This is a book of two halves The first starts just after Here be Dragons finished, so we are reacquainted with Llewelyn the Great, his warring sons, his daughter and his awful daughter in law, as well as meeting his adorable little grandson Llelo This first half tells the tale of the bitter ongoing struggle for control of Wales between Lleweyln s sons and later his grandsons , and the marriages of his daughter We also meet his late wife s siblings, Henry III of England and Eleanor Nell , who in turn marries Simon de Montford The storytelling here is so good that it was easy to forget it was based on fact, and I enjoyed it for itself as much as for history.The second half of the book concentrates on the dramatic rise and fall of de Montford He fought long and hard against Henry for parliamentary reform, and this part of the book becomes one of plotting and civil war It also introduces us to Henry s son, later to become Edward I As ever, Penman s research is impeccable and although I found the story of de Montford s rebellion very interesting and its end very moving , I must admit I tired of so much political detail This is typically me though, so nothing new to note there My only slight gripe is that the Welsh princes, who this trilogy is supposed to about, were put very much on the backseat in the second part of the book and I missed them I do however appreciate that they and their English counterparts were linked by battles and families for several generations, and I m sure once I ve read the final book in the series, The Reckoning, I ll be glad I got the complete story.

  4. says:

    I hate that I have almost read all of Sharon Kay Penman s books I know I can always reread them, but there is no recreating the first read I love her books You should read them too.

  5. says:

    I am so happy I discovered this trilogy and author Although this one did not move me like the first book Here Be Dragons it was still another fascinating read I love how SKP stays so true to actual historical facts and adds just the right amount of drama.

  6. says:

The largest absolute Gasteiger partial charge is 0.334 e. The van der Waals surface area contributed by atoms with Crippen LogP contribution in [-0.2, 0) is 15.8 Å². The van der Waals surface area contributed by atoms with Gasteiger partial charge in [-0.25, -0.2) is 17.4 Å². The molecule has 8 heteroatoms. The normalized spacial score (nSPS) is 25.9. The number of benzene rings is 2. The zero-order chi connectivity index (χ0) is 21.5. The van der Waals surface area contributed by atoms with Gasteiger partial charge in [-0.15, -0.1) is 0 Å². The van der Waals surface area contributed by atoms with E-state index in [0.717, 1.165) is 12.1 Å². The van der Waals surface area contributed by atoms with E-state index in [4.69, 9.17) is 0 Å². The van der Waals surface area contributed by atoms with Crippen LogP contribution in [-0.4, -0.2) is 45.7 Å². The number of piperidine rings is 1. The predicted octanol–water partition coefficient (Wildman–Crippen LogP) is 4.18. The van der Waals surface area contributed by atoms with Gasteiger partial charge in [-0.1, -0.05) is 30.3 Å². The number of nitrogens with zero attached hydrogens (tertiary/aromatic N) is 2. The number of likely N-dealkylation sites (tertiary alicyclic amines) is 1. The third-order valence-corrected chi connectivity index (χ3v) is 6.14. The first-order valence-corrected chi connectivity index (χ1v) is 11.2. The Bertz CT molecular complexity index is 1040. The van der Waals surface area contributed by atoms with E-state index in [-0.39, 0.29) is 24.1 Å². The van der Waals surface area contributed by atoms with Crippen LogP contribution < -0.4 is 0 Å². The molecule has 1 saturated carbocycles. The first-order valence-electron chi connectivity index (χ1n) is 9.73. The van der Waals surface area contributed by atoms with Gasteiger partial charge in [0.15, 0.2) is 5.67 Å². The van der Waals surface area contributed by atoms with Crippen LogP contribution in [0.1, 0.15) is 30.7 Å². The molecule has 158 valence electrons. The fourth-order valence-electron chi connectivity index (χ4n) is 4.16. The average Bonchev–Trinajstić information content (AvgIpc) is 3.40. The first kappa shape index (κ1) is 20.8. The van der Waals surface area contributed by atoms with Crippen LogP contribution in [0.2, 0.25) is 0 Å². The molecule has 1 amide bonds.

OK I am loving this author and this Welsh Trilogy Book Two starts up where the Here Be Dragons ends and completes the story of Llewelyn, the Prince of Wales, and his wife Joanna The story then picks up with Llewelyn s sons and grandsons and their conflicts and turmoil as rulers of Wales That story line runs parallel with the story of Simon de Montfort s rise to power Simon is a French Nobleman who marries Eleanor Nell sister of King Henry III of England Nell is also the Lady Joanna s half sister Simon de Montfort ends up mounting a civil war against Henry III.About half way through the book I felt like the author had abandoned the tale of the Rulers of Wales and focused solely on de Montfort According to the author that is exactly what happened because the story of Simon de Montfort was so compelling that the Rulers of Wales took a back seat to be picked up again in Book 3 I hope so I love the Welsh storyline That said I also REALLY liked Simon de Montfort and his family I think Penman should have just focused on them rather than drop the Welsh like a hot potato half way through It was a little jarring.This book had less of a love storyalthough the marriage of Simon and Nell was a wonderful story of a devoted marriagebut the focus of this book was on the battles and intrigues of war, politics and the religious ideology of the time I loved Simon de Montfort and the de Montfort sons and their relationship with and devotion to their father This book had a completely different feel from book one but I definitely enjoyed it I can t wait to read book three This is wonderful historical fiction My rating Better than good but not quite excellent due to the storyline switch but still a fantastic read.